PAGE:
Extreme weather and 75 withdrawals highlight the harshness of the Dakar rally at its halfway point

Spain is still shaking after the terrifying accident suffered by Carlos Sáinz, rolling down a 20 meter hill after taking a corner at excessive speed and with only 5 kilometres left to the finish line. The veteran driver, twice world Rallies’ champion, was left out of another Dakar remarkably escaping any serious injury. It was nonetheless a disappointing retirement particularly after the withdrawal a few days earlier of a distinguished contender, the Qatari, De Nasser Al Attiyah, another title favourite.

At its halfway point, the South American edition of the Dakar rally has also to regret the retirement of other favourites (Toby Price is a good example), so much so as to appear somehow orphan of reference names at the rankings. Undoubtedly, there is a toll to pay for pushing in this years’ race attractiveness: Its extreme toughness. “We said that arriving in La Paz would be the first victory and that is how it has been”, claimed Marc Coma, front man of the organisation this Sunday. Riders have enjoyed a rest day at the Bolivian capital after the hectic first days which confirm the expectations for an extremely hard course this year.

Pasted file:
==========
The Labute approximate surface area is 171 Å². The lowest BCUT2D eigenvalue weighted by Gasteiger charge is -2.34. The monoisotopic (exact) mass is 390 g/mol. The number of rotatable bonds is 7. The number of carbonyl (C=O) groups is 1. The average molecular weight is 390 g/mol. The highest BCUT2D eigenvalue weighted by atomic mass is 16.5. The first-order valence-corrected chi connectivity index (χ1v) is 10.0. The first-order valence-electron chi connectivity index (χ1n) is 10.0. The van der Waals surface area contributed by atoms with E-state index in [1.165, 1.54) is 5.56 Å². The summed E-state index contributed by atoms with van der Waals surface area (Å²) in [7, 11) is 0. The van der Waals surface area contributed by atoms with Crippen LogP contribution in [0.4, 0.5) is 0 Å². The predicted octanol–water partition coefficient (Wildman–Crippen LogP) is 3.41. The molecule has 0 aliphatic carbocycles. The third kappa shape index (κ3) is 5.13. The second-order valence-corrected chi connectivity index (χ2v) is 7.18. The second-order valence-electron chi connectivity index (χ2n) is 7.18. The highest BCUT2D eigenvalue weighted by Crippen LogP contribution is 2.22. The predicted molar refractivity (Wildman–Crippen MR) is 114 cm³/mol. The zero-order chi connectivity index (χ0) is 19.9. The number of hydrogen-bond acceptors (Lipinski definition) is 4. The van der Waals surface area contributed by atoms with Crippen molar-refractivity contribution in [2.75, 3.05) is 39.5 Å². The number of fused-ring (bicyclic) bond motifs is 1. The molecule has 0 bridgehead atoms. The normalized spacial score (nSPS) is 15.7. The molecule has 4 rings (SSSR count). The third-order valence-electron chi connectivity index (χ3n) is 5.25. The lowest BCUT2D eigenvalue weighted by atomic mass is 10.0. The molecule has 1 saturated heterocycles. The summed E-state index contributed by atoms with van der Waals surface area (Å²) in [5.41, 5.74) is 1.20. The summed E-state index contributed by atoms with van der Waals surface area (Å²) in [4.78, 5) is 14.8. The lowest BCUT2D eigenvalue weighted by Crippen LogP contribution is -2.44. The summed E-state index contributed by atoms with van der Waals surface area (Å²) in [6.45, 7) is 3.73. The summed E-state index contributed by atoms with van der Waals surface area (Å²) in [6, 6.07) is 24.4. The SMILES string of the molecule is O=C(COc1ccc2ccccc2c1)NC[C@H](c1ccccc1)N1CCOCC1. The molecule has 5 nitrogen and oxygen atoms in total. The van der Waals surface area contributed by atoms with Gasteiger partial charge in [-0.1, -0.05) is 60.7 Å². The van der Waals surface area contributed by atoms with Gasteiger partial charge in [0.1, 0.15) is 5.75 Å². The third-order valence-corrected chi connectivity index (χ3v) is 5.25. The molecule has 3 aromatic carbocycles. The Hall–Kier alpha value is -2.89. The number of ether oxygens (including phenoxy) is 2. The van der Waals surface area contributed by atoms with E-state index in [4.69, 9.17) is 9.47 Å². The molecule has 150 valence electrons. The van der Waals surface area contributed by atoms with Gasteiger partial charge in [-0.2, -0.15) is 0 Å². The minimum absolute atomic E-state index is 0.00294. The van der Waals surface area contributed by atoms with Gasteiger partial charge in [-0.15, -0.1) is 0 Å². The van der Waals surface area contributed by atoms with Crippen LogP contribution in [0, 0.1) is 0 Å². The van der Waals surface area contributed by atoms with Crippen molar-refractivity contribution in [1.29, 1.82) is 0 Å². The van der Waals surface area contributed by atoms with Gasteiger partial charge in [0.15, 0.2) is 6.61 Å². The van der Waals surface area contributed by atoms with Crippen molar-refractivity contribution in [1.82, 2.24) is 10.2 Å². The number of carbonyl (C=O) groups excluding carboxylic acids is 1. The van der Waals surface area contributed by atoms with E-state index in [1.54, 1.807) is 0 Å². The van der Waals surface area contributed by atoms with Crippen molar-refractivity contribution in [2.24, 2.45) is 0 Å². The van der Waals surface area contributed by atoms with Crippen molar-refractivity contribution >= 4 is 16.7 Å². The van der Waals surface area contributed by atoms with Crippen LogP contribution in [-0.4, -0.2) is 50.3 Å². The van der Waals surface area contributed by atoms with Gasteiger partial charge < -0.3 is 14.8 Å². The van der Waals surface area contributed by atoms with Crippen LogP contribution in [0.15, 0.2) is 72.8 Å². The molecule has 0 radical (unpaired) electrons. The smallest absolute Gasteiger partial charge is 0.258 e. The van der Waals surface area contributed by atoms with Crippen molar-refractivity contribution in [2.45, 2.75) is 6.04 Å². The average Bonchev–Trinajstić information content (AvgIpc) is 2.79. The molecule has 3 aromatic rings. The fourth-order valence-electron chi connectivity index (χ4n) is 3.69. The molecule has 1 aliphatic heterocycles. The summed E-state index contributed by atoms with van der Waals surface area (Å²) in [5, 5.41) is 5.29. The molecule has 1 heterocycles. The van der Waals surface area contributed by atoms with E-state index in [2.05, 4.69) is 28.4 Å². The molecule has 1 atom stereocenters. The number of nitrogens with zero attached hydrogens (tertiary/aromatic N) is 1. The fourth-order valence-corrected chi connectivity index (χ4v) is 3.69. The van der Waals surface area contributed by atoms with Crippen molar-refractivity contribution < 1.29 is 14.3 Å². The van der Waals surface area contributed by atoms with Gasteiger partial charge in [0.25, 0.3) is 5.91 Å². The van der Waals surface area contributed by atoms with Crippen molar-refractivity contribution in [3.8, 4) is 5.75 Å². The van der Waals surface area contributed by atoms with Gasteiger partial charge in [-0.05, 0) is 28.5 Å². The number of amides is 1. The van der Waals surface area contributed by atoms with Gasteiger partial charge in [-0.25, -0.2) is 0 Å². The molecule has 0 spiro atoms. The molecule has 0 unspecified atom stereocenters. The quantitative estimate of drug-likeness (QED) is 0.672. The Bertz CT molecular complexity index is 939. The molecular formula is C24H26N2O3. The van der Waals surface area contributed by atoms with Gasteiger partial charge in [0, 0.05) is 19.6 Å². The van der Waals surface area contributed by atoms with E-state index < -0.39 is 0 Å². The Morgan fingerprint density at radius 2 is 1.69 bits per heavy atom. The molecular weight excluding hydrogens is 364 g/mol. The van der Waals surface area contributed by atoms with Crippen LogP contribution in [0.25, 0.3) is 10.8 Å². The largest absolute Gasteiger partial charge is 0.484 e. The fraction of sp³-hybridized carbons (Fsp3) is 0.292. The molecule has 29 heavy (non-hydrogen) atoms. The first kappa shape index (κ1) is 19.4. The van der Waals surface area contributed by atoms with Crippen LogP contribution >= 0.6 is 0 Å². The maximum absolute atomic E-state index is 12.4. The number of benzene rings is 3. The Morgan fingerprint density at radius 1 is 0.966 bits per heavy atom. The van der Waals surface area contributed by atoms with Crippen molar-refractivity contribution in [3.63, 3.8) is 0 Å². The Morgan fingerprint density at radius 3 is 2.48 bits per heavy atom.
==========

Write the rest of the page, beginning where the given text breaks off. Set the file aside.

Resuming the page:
One in five contestants already dropped out

The race has so far suffered a mixture of extreme heat, long spells of torrential rains, and other adverse meteorological phenomenon. These circumstances forced the shortening of the first stage (Tupiza – Oruro) to a third of the original circuit, and the cancellation the sixth stage (Oruro – La Paz) after and unexpected torrential downpour at the camp turned the track into an impassable bog. Several of this weeks’ stages are also pending confirmation for their viability, particularly the Monday and Tuesday ones,  in marathon mode and with no technical assistance.

The toughness of the race is also underlined by yet another statistic: In the first week, which includes one cancelled stage and a drastically shortened one, there has been 75 withdrawals, this is one in five participants, many of them high level contenders. The dropping out rate has been specially draining amongst the motorcycles with 33 retiring so far out of the initial 144. On the other hand 17 out of 77 cars have now left the race.

The words of Coma, marking the arrival at La Paz as a “victory” in itself are substantiated. The race enters now a deciding phase with new added challenges: the crossing of the Uyuni dessert, the biggest and highest salt field in the world (3.600 meters) and the thousand kilometre course between Salta and Chilecito on Wednesday, by he Andes mountain range.

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